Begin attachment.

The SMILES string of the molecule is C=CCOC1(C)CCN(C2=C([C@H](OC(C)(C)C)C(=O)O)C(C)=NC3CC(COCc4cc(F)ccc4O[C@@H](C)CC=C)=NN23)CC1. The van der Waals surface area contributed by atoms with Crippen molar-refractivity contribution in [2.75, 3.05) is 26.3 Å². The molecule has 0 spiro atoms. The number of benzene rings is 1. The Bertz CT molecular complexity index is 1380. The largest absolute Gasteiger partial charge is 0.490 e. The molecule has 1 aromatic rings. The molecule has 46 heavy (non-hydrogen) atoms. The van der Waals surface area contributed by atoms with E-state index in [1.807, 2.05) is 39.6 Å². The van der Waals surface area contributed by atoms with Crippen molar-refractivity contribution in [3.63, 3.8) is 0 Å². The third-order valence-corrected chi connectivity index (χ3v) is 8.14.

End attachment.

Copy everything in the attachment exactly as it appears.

The SMILES string of the molecule is C=CCOC1(C)CCN(C2=C([C@H](OC(C)(C)C)C(=O)O)C(C)=NC3CC(COCc4cc(F)ccc4O[C@@H](C)CC=C)=NN23)CC1. The van der Waals surface area contributed by atoms with Crippen molar-refractivity contribution in [2.75, 3.05) is 26.3 Å². The molecule has 0 spiro atoms. The number of benzene rings is 1. The Bertz CT molecular complexity index is 1380. The largest absolute Gasteiger partial charge is 0.490 e. The molecule has 1 aromatic rings. The molecule has 46 heavy (non-hydrogen) atoms. The van der Waals surface area contributed by atoms with E-state index in [1.807, 2.05) is 39.6 Å². The van der Waals surface area contributed by atoms with Crippen molar-refractivity contribution in [3.63, 3.8) is 0 Å². The third-order valence-corrected chi connectivity index (χ3v) is 8.14.